- The job: Landscape architects design outdoor areas so that they are not only functional but also beautiful, and compatible with the natural environment. They plan the location of buildings, roads, and walkways and the arrangement of flowers, shrubs, and trees. Landscape architects work for many types of organizations—from real estate development firms starting new projects to municipalities constructing airports or parks—and they often are involved with the development of a site from its conception.
- Outlook: Opportunities will vary by year and geographic region, depending on local economic conditions. During a recession, when real estate sales and construction slow down, landscape architects may face greater competition for jobs and sometimes layoffs. But because landscape architects can work on many different types of projects, they may have steadier work than other design professionals when traditional construction slows.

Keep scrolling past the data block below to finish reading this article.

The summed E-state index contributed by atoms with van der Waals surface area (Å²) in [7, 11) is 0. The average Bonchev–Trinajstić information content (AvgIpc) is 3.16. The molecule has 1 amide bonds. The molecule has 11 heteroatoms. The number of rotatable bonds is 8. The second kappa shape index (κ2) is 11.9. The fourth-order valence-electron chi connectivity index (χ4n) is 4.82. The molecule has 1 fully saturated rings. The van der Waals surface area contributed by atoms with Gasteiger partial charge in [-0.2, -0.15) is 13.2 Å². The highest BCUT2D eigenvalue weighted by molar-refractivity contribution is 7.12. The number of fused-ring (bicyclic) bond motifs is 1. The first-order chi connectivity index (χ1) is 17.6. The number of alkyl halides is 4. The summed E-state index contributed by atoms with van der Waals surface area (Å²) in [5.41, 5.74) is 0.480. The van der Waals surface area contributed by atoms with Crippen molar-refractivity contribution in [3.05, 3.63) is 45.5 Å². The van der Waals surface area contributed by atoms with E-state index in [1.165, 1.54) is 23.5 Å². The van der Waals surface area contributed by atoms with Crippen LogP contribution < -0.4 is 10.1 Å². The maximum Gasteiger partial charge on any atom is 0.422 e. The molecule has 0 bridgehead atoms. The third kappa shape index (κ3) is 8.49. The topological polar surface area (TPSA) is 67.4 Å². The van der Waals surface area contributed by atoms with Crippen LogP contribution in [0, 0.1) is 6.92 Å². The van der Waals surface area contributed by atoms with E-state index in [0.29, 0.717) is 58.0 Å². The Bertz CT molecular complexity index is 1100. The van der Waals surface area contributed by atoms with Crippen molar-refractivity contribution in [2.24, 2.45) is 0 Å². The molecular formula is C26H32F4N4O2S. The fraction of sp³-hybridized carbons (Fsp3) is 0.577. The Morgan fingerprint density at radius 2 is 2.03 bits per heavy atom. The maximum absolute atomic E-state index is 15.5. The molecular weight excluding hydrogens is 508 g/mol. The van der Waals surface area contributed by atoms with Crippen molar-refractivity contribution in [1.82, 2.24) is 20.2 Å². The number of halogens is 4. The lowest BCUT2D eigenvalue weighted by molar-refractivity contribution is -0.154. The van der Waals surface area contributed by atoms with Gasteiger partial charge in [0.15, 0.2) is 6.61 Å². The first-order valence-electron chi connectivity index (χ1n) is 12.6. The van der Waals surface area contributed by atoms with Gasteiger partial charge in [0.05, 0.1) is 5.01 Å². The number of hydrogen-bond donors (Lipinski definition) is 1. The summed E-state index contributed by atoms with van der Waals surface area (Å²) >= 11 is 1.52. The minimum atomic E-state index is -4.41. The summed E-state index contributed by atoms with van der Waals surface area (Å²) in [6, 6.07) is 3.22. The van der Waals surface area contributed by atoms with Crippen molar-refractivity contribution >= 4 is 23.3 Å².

- Experience: A bachelor's or master's degree in landscape architecture usually is necessary for entry into the profession. There are two undergraduate professional degrees: a bachelor's of landscape architecture and a bachelor's of science in landscape architecture. For those who hold an undergraduate degree in a field other than landscape architecture and intend to become landscape architecture practitioners, the master's of landscape architecture typically takes three years of full-time study. Those who hold undergraduate degrees in landscape architecture can earn their M.L.A. in two years. As of January 2008, 49 states required landscape architects to be licensed.
- The not-so-good: Many landscape architects are self-employed. Self-discipline, business acumen, and good marketing skills are important qualities for those who choose to open their own business. Even with these qualities, however, some may struggle while building a client base.
- Pay: In May 2006, median annual earnings for landscape architects were $55,140. The middle 50 percent earned between $42,720 and $73,240.
Learn more: http://www.bls.gov/oco/ocos039.htm
This information is from the Occupational Outlook Handbook, published by the Bureau of Labor Statistics.